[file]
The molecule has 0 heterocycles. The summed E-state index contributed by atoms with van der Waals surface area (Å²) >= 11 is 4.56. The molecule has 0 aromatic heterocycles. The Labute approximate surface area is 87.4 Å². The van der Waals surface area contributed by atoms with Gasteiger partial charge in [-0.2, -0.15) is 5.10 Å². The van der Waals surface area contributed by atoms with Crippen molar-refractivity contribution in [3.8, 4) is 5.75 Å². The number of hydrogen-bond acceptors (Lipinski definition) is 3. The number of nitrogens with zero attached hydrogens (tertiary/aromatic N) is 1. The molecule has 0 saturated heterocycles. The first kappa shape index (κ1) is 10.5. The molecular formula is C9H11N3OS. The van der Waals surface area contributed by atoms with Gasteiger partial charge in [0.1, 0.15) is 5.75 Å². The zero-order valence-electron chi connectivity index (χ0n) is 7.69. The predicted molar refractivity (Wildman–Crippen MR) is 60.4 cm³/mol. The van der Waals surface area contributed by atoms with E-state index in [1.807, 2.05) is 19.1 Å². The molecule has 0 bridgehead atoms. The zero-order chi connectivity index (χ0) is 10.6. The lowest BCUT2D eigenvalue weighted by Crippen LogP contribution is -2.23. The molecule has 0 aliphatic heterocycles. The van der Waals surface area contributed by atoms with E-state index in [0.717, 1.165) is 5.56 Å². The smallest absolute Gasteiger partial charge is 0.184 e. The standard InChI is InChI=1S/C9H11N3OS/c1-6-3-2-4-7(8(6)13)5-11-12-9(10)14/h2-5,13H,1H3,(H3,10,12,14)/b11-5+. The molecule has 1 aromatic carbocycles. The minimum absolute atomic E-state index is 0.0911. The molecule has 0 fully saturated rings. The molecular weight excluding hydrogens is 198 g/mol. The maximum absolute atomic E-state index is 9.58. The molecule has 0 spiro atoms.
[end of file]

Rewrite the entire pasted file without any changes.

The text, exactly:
The molecule has 0 heterocycles. The summed E-state index contributed by atoms with van der Waals surface area (Å²) >= 11 is 4.56. The molecule has 0 aromatic heterocycles. The Labute approximate surface area is 87.4 Å². The van der Waals surface area contributed by atoms with Gasteiger partial charge in [-0.2, -0.15) is 5.10 Å². The van der Waals surface area contributed by atoms with Crippen molar-refractivity contribution in [3.8, 4) is 5.75 Å². The number of hydrogen-bond acceptors (Lipinski definition) is 3. The number of nitrogens with zero attached hydrogens (tertiary/aromatic N) is 1. The molecule has 0 saturated heterocycles. The first kappa shape index (κ1) is 10.5. The molecular formula is C9H11N3OS. The van der Waals surface area contributed by atoms with Gasteiger partial charge in [0.1, 0.15) is 5.75 Å². The zero-order valence-electron chi connectivity index (χ0n) is 7.69. The predicted molar refractivity (Wildman–Crippen MR) is 60.4 cm³/mol. The van der Waals surface area contributed by atoms with E-state index in [1.807, 2.05) is 19.1 Å². The molecule has 0 bridgehead atoms. The zero-order chi connectivity index (χ0) is 10.6. The lowest BCUT2D eigenvalue weighted by Crippen LogP contribution is -2.23. The molecule has 0 aliphatic heterocycles. The van der Waals surface area contributed by atoms with E-state index in [0.717, 1.165) is 5.56 Å². The smallest absolute Gasteiger partial charge is 0.184 e. The standard InChI is InChI=1S/C9H11N3OS/c1-6-3-2-4-7(8(6)13)5-11-12-9(10)14/h2-5,13H,1H3,(H3,10,12,14)/b11-5+. The molecule has 1 aromatic carbocycles. The minimum absolute atomic E-state index is 0.0911. The molecule has 0 fully saturated rings. The molecular weight excluding hydrogens is 198 g/mol. The maximum absolute atomic E-state index is 9.58. The molecule has 0 spiro atoms.